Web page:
Girl's legacy grows at Peyton Manning Children's Hospital - 13 WTHR Indianapolis

Girl's legacy grows at Peyton Manning Children's Hospital

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A cheerleader-themed room is the first for young girls at Peyton Manning Children's Hospital. A cheerleader-themed room is the first for young girls at Peyton Manning Children's Hospital.
Emily DelVecchio's wish was for girls to have rooms at the hospital designed for them. Emily DelVecchio's wish was for girls to have rooms at the hospital designed for them.
Jamie Davis is helping a local company design more rooms for girls. Jamie Davis is helping a local company design more rooms for girls.
INDIANAPOLIS -

A young girl's time in the hospital will have an impact on dozens of other sick children.

"Let's go," said Jamie Davis as she clapped her hands in a cheer.

When you're fighting cancer like six-year-old Jamie has been since 2011, sometimes a good cheer is just what you need to keep on fighting.

"I had to get shots in the leg with, like, a little needle in my leg," Jamie said of her treatments while she stays at St. Vincent Peyton Manning Children's Hospital.

For Jamie, being in a cheerleader-themed room at the hospital has made a difference.

"I like the little cheerleading clothes up there," Jamie said, pointing to the wall.

Another little girl liked those clothes, too. Ten-year-old Emily DelVecchio passed away six months ago. Emily came up with the idea for a cheer room when she was patient at the hospital, after she noticed there were no rooms there with themes geared towards girls.

Indianapolis insurance company Baldwin and Lyons had already decided to donate money for more themed rooms there, but Emily's story just increased their commitment.

"In her honor and with her spirit, she's looking down right now, saying 'You had better make sure that there are girl-themed rooms coming to follow," said Joe DeVito, the company's CEO.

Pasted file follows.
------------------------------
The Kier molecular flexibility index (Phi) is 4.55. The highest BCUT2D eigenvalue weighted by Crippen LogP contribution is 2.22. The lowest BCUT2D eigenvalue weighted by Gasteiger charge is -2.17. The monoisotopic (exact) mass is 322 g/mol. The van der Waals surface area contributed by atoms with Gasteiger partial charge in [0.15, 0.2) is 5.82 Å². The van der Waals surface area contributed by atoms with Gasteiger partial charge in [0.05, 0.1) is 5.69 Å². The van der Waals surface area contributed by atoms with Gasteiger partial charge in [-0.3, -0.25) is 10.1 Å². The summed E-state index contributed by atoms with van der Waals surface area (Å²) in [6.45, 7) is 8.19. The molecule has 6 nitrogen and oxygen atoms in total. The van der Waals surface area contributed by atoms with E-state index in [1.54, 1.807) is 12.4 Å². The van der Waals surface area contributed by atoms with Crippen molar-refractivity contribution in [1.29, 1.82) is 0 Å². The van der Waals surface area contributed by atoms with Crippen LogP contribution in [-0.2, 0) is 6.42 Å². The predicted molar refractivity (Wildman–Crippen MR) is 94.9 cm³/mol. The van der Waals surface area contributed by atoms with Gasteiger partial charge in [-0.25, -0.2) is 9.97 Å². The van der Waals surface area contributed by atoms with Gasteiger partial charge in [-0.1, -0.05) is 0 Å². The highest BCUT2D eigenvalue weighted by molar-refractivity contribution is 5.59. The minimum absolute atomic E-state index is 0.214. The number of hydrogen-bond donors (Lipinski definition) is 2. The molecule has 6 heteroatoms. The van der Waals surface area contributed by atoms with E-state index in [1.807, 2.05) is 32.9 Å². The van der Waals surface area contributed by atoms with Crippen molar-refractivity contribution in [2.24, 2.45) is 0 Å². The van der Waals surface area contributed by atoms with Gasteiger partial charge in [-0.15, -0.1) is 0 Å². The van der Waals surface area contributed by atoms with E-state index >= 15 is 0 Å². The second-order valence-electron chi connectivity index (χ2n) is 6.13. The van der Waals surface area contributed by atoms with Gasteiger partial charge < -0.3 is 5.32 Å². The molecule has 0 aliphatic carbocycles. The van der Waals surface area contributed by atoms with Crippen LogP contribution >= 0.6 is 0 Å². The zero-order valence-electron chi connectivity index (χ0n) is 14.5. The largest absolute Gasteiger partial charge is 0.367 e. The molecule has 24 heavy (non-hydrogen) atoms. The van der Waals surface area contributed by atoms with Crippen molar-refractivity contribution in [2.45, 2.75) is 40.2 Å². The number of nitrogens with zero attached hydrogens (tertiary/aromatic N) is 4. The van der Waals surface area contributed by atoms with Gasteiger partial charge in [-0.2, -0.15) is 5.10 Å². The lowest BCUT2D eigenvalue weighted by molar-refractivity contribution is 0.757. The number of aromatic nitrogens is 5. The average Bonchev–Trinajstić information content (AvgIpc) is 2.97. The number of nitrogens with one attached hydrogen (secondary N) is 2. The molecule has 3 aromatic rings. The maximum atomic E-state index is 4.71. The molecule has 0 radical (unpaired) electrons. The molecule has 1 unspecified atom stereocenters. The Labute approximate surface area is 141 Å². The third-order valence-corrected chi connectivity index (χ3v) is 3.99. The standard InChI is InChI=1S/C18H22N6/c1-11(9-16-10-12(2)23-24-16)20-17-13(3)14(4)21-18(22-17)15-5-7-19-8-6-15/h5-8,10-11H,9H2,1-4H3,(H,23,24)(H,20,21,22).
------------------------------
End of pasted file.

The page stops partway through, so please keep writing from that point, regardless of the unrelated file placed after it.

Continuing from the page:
The company has pledged a quarter of a million dollars for 10 more rooms over the next five years.

"I'm just so excited and I know Emily would be so thrilled," said Lori DelVecchio, Emily's mother.

"It's a good feeling to know that she's still having an impact even today," echoed Emily's father Joe.

Baldwin and Lyons wants to help transform more rooms for other patients like Jamie, who need something to make their visits here not so painful. Something to inspire them, to keep on fighting.

"The room becomes their home," explained Joe DelVecchio. "They're there, some kids, for months at a time."

"When you see the kids that are in these beds, it is a life changing event," said DeVito.

Kids, like Emily DelVecchio, who certainly left her mark at the hospital.

"We're going to do another room for girls, so will you help us think about what you would put in another room for girls?" DeVito asked Jamie, as she sat in the cheerleading room dedicated to Emily DelVecchio.

Jamie's answer will help the six-year-old leave her mark too.

Baldwin and Lyons has already created a Dan Wheldon-themed room and they're working on an Indiana University themed room. The next room they create will be geared just for girls.

Right now, there are nine rooms that come with specific themes. Baldwin and Lyons says it's committed to creating five rooms for boys and five for girls.

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